New Tricks

by Mary Forth

Thousands of older students are returning to school for a variety of reasons: to learn new skills, to polish up old ones, because of job loss, to satisfy requirements for advancement, or just for their own personal satisfaction.  I suppose I would fall into all of those categories.  When my job ended almost 2 years ago, I knew that it was time to start all over.  Time to do what I should have done a long time ago; I needed that college degree to keep up with the rest of the world.

          In an excerpt from an article in The Chronicle Review, Donald R. Read, a college professor at Bronx Community College of the City University of New York said,   “As the baby-boom generation nears retirement, community colleges should prepare for a boom of their own,” says Donald R.

  “As the baby-boom generation nears retirement, community colleges should prepare for a boom of their own. Whether those people return to college to train for new careers or just for the joy of learning new things, ‘they will be the kind of students we love:  motivated, world-wise, clear about why they are in school, learning for pleasure,’”

            It was a bit frightening in the beginning, this decision I had made to turn my world upside down.  Did I have the energy for late night study sessions?  To say that my memory just isn’t what it used to be is quite an understatement. The ideas are there, but it is harder to pry them from my mind.   Am I smart enough to make the grades in college?  I have been out of school for thirty-five years, and it was a much less-complicated time back then.  But I knew I had to try it.  Much to my surprise, there are many students my age doing the same thing that I am doing, and excelling in their studies.  We actually have an advantage over the younger students.  We have real-life experiences that add an edge to our learning.  We have “been there and done that,” and we recognize the true value of education.


Am I motivated?  I can think of nothing more motivating than to work at a job for a number of years that I hated: spending each morning sipping coffee, staring at the minutes ticking away on the clock, dreading that time to go out the door.  Yes, I am motivated:  to change my career, to find new ways of thinking, to explore the world of education once again, and to change my life.

Am I world-wise?  I don’t consider myself to be especially wise in the affairs of the world, but I do have the wisdom that comes from having spent nearly forty years in the workplace, in our ever-changing world of modern technology, as well as the wisdom that comes from living.  I have waited tables, driven a forklift, soldered tubing for air conditioners, and adjusted the tone on a car horn.  I can balance books, enter data from packing slips, find and correct errors in inventory, and set up a shipment to China. I have the ability to make arrangements for a pickup and the skill to process all paperwork needed to be sure that shipments find its destination on time.  Yes, I would say I have wisdom.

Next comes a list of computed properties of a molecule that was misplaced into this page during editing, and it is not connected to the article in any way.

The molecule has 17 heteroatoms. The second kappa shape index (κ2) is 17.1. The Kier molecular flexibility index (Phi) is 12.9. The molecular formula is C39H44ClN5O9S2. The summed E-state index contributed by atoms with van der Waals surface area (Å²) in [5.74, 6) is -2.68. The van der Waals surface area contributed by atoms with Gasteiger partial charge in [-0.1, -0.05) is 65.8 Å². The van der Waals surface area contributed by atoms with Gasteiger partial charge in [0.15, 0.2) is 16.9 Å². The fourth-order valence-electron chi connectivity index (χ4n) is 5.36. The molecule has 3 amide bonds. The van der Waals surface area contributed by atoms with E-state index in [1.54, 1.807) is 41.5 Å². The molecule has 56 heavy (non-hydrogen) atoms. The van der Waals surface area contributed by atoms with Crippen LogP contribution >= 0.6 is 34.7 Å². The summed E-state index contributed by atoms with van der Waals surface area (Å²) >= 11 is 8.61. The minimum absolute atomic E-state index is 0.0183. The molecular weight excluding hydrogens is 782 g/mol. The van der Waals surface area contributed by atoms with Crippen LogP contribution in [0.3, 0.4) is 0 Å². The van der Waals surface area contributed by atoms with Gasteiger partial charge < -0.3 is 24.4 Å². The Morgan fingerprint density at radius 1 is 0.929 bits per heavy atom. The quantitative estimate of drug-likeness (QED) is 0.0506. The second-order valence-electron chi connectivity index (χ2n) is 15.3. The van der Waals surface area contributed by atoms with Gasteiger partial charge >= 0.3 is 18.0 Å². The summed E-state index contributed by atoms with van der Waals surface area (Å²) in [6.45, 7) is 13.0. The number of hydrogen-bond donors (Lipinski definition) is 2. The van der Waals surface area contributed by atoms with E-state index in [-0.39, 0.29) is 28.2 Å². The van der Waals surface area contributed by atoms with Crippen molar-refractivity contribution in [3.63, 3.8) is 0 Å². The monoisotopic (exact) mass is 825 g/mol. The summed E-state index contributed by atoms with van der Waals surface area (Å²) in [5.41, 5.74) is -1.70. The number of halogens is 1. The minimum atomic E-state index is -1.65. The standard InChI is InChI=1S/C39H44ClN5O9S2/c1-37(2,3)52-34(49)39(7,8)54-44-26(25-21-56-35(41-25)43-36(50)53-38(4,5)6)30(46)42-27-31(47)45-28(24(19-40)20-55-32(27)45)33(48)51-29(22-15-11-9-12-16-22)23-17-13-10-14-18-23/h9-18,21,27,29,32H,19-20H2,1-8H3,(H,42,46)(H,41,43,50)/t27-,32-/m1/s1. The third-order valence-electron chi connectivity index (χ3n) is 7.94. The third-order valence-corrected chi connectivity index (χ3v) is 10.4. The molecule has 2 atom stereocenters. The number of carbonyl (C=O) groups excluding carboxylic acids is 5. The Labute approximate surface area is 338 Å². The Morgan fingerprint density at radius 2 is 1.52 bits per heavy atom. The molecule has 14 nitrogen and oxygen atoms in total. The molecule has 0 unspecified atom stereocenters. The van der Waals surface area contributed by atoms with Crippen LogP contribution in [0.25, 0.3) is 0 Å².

Am I clear about why I am back in school?  I certainly am!  I am pursuing a new career.  With the current economy, jobs are not as plentiful as they once were.  The job market is flooded with bright, young adults who have a fresh education.  I must be able to compete with them and am determined to do so.  An added bonus is the sense of accomplishment I will feel when I have achieved my goal of receiving a college degree.

Am I learning for pleasure?  Yes, I believe that I am.  It hasn’t been easy to learn to learn again.  I have to study much longer than I did when I was younger.  I am finding that the “cramming before a test of my youth” just doesn’t get it anymore.  I must set aside time—lots of time—to study.  Just when I think I am getting the hang of this thing called “higher education,” I have to take “Anatomy:  The Structure and Function of the Human Body.”  What a mind-bender that one is!  But, I continue to be surprised by the new ideas that now interest me.  Although I found Anatomy very challenging, I discovered a new respect for the design of the body.  My mother’s Alzheimer’s disease gave the chapter on the brain a personal twist; I now have a new understanding of what was happening to her.  I find learning to be not only pleasant this time around, but I actually crave more.

Two professors summed it up very well in a letter to the editor of The Chronicle Review titled Getting Older Isn’t All Bad when they said, “As we examine our feelings and experiences of midlife more closely, we realize that we feel fuller, more fully in our bodies, than we did in our early teaching selves.  We have persevered in the face of life’s inevitable vicissitudes.  We have the kind of wisdom that comes from understanding and experiencing loss, change, and finitude.”

Perhaps, those middle years of my life are the best time to learn after all. This grandma can return to school and start over in a new career. Yes, I am motivated, world-wise, clear about why I am back in school, and learning for pleasure.  I’ve heard it said that “you can’t teach an old dog new tricks.”  Well, this old dog is definitely learning new tricks and actually liking it.

Let me know about your back to school experience. Have you found something later in life that has challenged you to try something new? Comment below.

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